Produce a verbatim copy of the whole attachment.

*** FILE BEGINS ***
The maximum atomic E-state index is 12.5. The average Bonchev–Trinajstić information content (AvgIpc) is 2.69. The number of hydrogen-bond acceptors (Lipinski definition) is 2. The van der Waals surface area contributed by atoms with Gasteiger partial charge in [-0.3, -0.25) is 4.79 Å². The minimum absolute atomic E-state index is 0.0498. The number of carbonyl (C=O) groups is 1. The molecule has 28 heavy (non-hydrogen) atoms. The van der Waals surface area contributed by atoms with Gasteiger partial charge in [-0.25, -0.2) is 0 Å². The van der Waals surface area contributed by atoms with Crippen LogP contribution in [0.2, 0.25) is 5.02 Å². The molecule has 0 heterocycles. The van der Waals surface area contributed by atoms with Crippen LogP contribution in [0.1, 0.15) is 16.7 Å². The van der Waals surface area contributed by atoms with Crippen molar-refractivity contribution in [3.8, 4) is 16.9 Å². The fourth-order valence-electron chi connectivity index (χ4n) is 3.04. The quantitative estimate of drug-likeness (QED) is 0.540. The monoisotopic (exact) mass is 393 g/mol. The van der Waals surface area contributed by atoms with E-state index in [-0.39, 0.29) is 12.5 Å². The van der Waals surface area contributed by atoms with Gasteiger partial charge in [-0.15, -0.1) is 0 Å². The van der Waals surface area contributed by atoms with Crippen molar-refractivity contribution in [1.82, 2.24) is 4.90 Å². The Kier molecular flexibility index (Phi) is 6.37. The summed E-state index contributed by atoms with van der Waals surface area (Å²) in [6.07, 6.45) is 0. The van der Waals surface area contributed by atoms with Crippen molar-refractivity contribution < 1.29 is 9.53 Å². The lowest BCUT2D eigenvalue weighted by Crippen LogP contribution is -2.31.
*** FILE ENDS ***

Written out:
The maximum atomic E-state index is 12.5. The average Bonchev–Trinajstić information content (AvgIpc) is 2.69. The number of hydrogen-bond acceptors (Lipinski definition) is 2. The van der Waals surface area contributed by atoms with Gasteiger partial charge in [-0.3, -0.25) is 4.79 Å². The minimum absolute atomic E-state index is 0.0498. The number of carbonyl (C=O) groups is 1. The molecule has 28 heavy (non-hydrogen) atoms. The van der Waals surface area contributed by atoms with Gasteiger partial charge in [-0.25, -0.2) is 0 Å². The van der Waals surface area contributed by atoms with Crippen LogP contribution in [0.2, 0.25) is 5.02 Å². The molecule has 0 heterocycles. The van der Waals surface area contributed by atoms with Crippen LogP contribution in [0.1, 0.15) is 16.7 Å². The van der Waals surface area contributed by atoms with Crippen molar-refractivity contribution in [3.8, 4) is 16.9 Å². The fourth-order valence-electron chi connectivity index (χ4n) is 3.04. The quantitative estimate of drug-likeness (QED) is 0.540. The monoisotopic (exact) mass is 393 g/mol. The van der Waals surface area contributed by atoms with E-state index in [-0.39, 0.29) is 12.5 Å². The van der Waals surface area contributed by atoms with Gasteiger partial charge in [-0.15, -0.1) is 0 Å². The van der Waals surface area contributed by atoms with Crippen molar-refractivity contribution in [1.82, 2.24) is 4.90 Å². The Kier molecular flexibility index (Phi) is 6.37. The summed E-state index contributed by atoms with van der Waals surface area (Å²) in [6.07, 6.45) is 0. The van der Waals surface area contributed by atoms with Crippen molar-refractivity contribution < 1.29 is 9.53 Å². The lowest BCUT2D eigenvalue weighted by Crippen LogP contribution is -2.31.